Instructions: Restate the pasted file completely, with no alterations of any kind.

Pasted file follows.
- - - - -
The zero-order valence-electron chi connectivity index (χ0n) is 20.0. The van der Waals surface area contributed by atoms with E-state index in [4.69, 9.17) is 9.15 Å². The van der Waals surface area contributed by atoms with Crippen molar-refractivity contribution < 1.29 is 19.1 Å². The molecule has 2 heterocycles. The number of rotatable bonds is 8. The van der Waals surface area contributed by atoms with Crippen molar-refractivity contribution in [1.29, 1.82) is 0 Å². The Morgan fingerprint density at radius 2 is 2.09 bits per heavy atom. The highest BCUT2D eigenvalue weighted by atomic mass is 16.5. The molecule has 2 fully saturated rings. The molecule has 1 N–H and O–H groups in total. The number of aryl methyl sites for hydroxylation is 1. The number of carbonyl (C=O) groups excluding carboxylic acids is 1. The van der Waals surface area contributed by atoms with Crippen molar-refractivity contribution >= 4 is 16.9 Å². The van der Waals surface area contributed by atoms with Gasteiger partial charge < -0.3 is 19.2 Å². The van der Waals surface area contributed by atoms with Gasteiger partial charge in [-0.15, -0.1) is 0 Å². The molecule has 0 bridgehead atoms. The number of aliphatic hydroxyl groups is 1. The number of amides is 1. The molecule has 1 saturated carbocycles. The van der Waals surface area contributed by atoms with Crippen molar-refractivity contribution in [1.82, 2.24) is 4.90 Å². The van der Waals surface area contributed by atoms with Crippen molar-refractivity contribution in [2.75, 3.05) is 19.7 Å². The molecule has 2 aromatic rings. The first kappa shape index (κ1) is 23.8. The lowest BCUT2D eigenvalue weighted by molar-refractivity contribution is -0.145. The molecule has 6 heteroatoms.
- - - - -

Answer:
The zero-order valence-electron chi connectivity index (χ0n) is 20.0. The van der Waals surface area contributed by atoms with E-state index in [4.69, 9.17) is 9.15 Å². The van der Waals surface area contributed by atoms with Crippen molar-refractivity contribution < 1.29 is 19.1 Å². The molecule has 2 heterocycles. The number of rotatable bonds is 8. The van der Waals surface area contributed by atoms with Crippen molar-refractivity contribution in [1.29, 1.82) is 0 Å². The Morgan fingerprint density at radius 2 is 2.09 bits per heavy atom. The highest BCUT2D eigenvalue weighted by atomic mass is 16.5. The molecule has 2 fully saturated rings. The molecule has 1 N–H and O–H groups in total. The number of aryl methyl sites for hydroxylation is 1. The number of carbonyl (C=O) groups excluding carboxylic acids is 1. The van der Waals surface area contributed by atoms with Crippen molar-refractivity contribution >= 4 is 16.9 Å². The van der Waals surface area contributed by atoms with Gasteiger partial charge < -0.3 is 19.2 Å². The van der Waals surface area contributed by atoms with Gasteiger partial charge in [-0.15, -0.1) is 0 Å². The molecule has 0 bridgehead atoms. The number of aliphatic hydroxyl groups is 1. The number of amides is 1. The molecule has 1 saturated carbocycles. The van der Waals surface area contributed by atoms with Crippen molar-refractivity contribution in [1.82, 2.24) is 4.90 Å². The van der Waals surface area contributed by atoms with Crippen molar-refractivity contribution in [2.75, 3.05) is 19.7 Å². The molecule has 2 aromatic rings. The first kappa shape index (κ1) is 23.8. The lowest BCUT2D eigenvalue weighted by molar-refractivity contribution is -0.145. The molecule has 6 heteroatoms.